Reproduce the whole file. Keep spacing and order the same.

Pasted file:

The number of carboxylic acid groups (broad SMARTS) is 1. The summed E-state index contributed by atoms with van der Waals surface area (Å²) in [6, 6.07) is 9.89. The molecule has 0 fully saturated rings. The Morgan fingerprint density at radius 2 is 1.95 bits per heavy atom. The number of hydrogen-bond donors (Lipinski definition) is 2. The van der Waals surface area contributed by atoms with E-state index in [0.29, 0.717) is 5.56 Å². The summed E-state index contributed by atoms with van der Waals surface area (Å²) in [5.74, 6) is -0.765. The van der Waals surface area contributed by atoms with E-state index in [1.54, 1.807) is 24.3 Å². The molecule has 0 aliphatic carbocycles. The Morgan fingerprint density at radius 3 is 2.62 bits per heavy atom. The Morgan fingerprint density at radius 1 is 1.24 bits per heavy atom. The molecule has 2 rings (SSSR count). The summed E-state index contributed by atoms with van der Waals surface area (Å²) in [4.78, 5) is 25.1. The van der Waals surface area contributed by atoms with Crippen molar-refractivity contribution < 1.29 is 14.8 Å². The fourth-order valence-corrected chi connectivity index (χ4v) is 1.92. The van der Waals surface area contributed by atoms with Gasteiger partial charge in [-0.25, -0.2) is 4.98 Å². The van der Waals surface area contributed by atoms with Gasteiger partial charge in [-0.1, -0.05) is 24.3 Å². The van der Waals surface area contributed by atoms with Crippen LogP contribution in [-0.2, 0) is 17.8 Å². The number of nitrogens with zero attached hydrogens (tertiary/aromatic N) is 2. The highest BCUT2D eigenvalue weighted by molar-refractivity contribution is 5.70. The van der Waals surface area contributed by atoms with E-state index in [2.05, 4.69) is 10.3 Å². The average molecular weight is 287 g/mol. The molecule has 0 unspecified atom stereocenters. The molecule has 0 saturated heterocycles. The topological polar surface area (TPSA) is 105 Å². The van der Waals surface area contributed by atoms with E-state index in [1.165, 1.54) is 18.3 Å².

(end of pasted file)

The number of carboxylic acid groups (broad SMARTS) is 1. The summed E-state index contributed by atoms with van der Waals surface area (Å²) in [6, 6.07) is 9.89. The molecule has 0 fully saturated rings. The Morgan fingerprint density at radius 2 is 1.95 bits per heavy atom. The number of hydrogen-bond donors (Lipinski definition) is 2. The van der Waals surface area contributed by atoms with E-state index in [0.29, 0.717) is 5.56 Å². The summed E-state index contributed by atoms with van der Waals surface area (Å²) in [5.74, 6) is -0.765. The van der Waals surface area contributed by atoms with E-state index in [1.54, 1.807) is 24.3 Å². The molecule has 0 aliphatic carbocycles. The Morgan fingerprint density at radius 3 is 2.62 bits per heavy atom. The Morgan fingerprint density at radius 1 is 1.24 bits per heavy atom. The molecule has 2 rings (SSSR count). The summed E-state index contributed by atoms with van der Waals surface area (Å²) in [4.78, 5) is 25.1. The van der Waals surface area contributed by atoms with Crippen molar-refractivity contribution < 1.29 is 14.8 Å². The fourth-order valence-corrected chi connectivity index (χ4v) is 1.92. The van der Waals surface area contributed by atoms with Gasteiger partial charge in [-0.25, -0.2) is 4.98 Å². The van der Waals surface area contributed by atoms with Gasteiger partial charge in [-0.1, -0.05) is 24.3 Å². The van der Waals surface area contributed by atoms with Crippen LogP contribution in [-0.2, 0) is 17.8 Å². The number of nitrogens with zero attached hydrogens (tertiary/aromatic N) is 2. The highest BCUT2D eigenvalue weighted by molar-refractivity contribution is 5.70. The van der Waals surface area contributed by atoms with E-state index in [2.05, 4.69) is 10.3 Å². The average molecular weight is 287 g/mol. The molecule has 0 unspecified atom stereocenters. The molecule has 0 saturated heterocycles. The topological polar surface area (TPSA) is 105 Å². The van der Waals surface area contributed by atoms with E-state index in [1.165, 1.54) is 18.3 Å².